“Let me tell you, if Elizabeth Taylor can be Cleopatra, I can be Nina — I’m sorry,” Saldana, 34, said unrepentantly. “It doesn’t matter how much backlash I will get for it. I will honor and respect my black community because that’s who I am.”
Who Saldana is may be clear to her, but her understanding of who Nina Simone was and from where the criticism stems appears to be minimal.
Saldana: Out of touch with African-American audiences?
Contrary to Saldana’s personal beliefs, the vast majority of observers who have weighed in on director Cynthia Mort’s decision to cast Saldana, from India.Arie to Nina Simone’s daughter, Simone Kelly, are black and view it as the ultimate show of disrespect. Not only because it is an aesthetically horrific choice that relies on blackface and prosthetics to pull off, but because Nina’s rich, dark skin, kinky hair and full lips shaped her life’s experiences, subsequently shaping her music.
Nina Simone would not have been able to conjure “Mississippi Goddam” and “Four Women” from the depths of her soul had she been born with more European features and straighter hair.
Further, it is both fitting and unsettling for Saldana to compare herself to Taylor. Cleopatra, whose black African heritage has been passionately argued for and against, has been described as both “tawny” by Shakespeare and a “negress” in some historical texts. For Saldana to claim that casting the extremely pale Elizabeth Taylor to play her somehow justifies her own misguided role as Nina Simone is a slap in the face of the black community she claims to represent.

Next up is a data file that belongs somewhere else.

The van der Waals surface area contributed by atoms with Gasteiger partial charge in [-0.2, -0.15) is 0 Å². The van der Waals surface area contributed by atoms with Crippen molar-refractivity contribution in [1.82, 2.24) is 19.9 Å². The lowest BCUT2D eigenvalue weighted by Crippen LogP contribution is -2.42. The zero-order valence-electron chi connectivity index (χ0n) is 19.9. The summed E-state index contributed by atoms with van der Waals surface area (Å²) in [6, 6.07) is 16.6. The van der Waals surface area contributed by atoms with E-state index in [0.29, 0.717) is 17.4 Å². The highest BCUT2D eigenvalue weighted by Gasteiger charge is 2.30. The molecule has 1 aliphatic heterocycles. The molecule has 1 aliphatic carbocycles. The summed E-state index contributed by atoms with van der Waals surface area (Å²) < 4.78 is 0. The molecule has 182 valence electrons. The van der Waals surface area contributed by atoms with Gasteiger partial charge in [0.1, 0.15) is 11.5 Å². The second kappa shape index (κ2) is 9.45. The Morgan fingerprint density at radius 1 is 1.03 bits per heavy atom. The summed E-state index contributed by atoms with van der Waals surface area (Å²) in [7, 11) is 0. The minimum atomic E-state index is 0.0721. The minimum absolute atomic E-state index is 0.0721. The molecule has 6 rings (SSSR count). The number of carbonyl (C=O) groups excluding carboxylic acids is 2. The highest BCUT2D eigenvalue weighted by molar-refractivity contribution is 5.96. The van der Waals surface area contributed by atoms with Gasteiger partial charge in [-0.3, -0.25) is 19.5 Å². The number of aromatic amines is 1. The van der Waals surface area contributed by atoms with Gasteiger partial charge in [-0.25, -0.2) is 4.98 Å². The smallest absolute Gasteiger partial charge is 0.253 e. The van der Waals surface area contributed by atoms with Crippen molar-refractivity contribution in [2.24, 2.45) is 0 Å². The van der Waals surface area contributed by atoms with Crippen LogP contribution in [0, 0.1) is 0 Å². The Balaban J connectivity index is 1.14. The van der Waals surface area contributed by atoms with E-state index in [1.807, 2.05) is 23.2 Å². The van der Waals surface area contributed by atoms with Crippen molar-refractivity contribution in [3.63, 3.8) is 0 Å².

Her history of ignoring racial history
And this is not Saldana’s first time brushing off criticism as inconsequential.
“What keeps me focused and what kept me from getting stressed from being hurt by the comments is I’m doing it for my sisters, I’m doing it for my brothers, and I don’t care who tells me I am not this and I am not that. I know who I am, and I know what Nina Simone means to me,” Saldana said in an interview with HipHollywood.com.
“I can only rely on that and maintain as much humility as possible, so that when I have to face the world and we have to then give the movie to the world to see, and share it with them, that if it comes back in . . . a negative fashion or positive, I’m gonna keep my chin up. And Nina was like that too. I did it all out of love for my people and my pride of being a black woman and a Latina woman and an American woman, and that’s my truth.”
Colorist privilege with questionable consequences
That curious blend of arrogance and accessibility seems to be the root of criticism aimed at Saldana. She is not embracing her community; she is saying through her dismissiveness that how we feel doesn’t matter. By ignoring the hurt of Nina’s family and the pain of black women who have been deemed too dark, too heavy, too ugly to be portrayed on film as anything other than maids, slaves, and whores, Saldana becomes part of the problem.
Read more on TheGrio.com.